Voices of Holy Week: Jesus

Bible Reading: Luke 19.41-44

I couldn’t even hold back the tears today. There was just too much at stake as I looked out over the city. It wasn’t enough just to sit back and look. I had become so overwhelmed there was no other response.

The city of Jerusalem was becoming somewhere that I was anxious of visiting. It wasn’t like it had been when first I went. Even though this was home territory, it didn’t mean that I felt comfortable here. I’d been born just a few miles down the road, and Jerusalem was a city where I was able to worship and enter into the Temple. It felt as though this was where I should be able to feel most able to preach the message of God and to do God’s work. But it wasn’t quite like that. The authorities in the Temple weren’t all that supportive of me. They seemed to find my telling of God’s message difficult. They seemed to think that just because I was saying something different that it meant I was wrong. They weren’t open to what I had to say, even as an equal as a teacher around the Temple. Instead, they constantly criticised my teaching. They undermined what I said. They were clearly not happy about it. They wanted to do something about it.

I guess the day we arrived in Jerusalem didn’t do much to help. My crowd of disciples were quite keen that we should get into the city. I sent them to fetch some transport for me to travel into the city. I thought that a Donkey would give a good message. They had been pushing me to enter with a big arrival, so I thought we could keep a much lower profile this way. A donkey. I mean, who would want to make a big thing about a guy on a donkey? So they went and got one and then we set off into the town. They must have let people know though, and people who had met me before, and others who had heard about my time in Galilee had all come out to see us arrive. They got down some palm leaves and waved them excitedly. There were even some cloaks and banners being waved. No wonder the Temple crowd were upset, there was such a noise and crowd that they ended up not being able to miss our arrival. The humble donkey didn’t seem to mind the fuss, but it was somewhat more of an entry than I’d expected.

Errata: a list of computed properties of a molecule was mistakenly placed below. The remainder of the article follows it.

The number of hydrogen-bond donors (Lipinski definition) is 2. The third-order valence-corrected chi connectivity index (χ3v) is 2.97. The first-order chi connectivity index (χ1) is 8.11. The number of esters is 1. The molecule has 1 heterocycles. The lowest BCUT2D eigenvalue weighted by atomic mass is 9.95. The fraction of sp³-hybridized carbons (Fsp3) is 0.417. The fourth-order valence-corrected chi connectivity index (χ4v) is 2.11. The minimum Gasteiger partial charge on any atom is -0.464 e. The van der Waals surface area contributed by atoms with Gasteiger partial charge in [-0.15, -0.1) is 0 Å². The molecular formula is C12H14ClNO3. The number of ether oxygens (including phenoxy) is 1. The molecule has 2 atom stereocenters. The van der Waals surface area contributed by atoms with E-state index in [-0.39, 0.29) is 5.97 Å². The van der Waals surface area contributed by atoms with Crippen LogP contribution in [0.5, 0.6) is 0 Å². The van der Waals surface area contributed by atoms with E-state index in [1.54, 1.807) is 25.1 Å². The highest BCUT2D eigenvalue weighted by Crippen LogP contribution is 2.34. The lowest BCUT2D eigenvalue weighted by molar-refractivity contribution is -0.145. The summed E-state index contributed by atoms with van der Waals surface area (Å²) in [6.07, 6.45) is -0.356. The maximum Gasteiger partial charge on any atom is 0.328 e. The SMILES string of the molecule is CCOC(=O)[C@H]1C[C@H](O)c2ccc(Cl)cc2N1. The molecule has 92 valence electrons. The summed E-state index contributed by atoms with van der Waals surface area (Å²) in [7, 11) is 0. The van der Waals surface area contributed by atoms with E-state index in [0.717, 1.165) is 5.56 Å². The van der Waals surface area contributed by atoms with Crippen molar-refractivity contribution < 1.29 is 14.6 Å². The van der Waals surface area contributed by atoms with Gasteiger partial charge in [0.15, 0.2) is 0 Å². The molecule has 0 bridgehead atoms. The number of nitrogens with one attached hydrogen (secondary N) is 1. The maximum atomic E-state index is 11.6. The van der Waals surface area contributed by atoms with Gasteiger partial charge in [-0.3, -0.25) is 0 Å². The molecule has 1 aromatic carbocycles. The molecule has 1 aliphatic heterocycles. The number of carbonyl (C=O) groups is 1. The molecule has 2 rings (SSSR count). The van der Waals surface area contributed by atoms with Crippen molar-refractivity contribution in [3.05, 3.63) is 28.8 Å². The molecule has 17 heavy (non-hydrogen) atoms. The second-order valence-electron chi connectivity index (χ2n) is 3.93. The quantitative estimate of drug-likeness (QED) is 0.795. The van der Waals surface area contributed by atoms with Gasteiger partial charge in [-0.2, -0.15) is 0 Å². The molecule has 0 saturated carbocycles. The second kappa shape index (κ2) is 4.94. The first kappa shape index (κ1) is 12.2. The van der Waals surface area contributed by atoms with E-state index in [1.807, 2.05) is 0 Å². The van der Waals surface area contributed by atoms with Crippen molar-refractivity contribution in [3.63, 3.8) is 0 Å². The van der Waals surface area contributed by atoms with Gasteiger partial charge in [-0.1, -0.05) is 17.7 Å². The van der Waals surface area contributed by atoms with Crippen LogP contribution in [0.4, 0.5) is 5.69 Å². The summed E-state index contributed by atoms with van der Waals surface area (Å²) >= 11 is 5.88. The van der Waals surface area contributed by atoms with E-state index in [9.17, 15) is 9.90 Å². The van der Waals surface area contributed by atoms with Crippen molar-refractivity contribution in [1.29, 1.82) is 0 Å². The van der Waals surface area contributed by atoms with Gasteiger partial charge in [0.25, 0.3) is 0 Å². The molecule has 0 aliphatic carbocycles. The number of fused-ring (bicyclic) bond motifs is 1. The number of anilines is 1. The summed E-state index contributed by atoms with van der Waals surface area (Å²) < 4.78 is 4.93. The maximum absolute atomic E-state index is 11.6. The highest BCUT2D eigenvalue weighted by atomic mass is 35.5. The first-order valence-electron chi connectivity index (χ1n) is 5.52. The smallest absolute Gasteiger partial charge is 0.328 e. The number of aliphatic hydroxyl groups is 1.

But Jerusalem felt oppressive this time. It wasn’t just the arrival that seemed a problem. The Romans were everywhere. It seemed to be under a police state. It seemed like the capital had become somewhere under the grip of a security crackdown. Perhaps they feared an uprising? Maybe they thought there would be trouble at the festival? Jerusalem wasn’t the place of holy relics, where people could come to God and worship. Instead, it was a place where the people were scared to act in case they were being accused of misdemeanours or insurrections. The temple authorities weren’t helping, but the Romans were certainly uneasy too. Why was our city becoming such a damaged place? Why were we feeling so frightened in our own holy place?

I went out and looked down on the city. It felt so much more different today than ever before. It was like our Holy place, our most sacred of sites was no more than a place where we were being contained, supposedly for our own safety. It may have seemed like an attempt to keep peace, but it was nothing more than being silenced. Will the guys I’ve spent time with ever recognise what great blessing their times had been? Will Jerusalem ever stand as a city proud and safe? Will my tears over the pain of the city ever be proven wrong?


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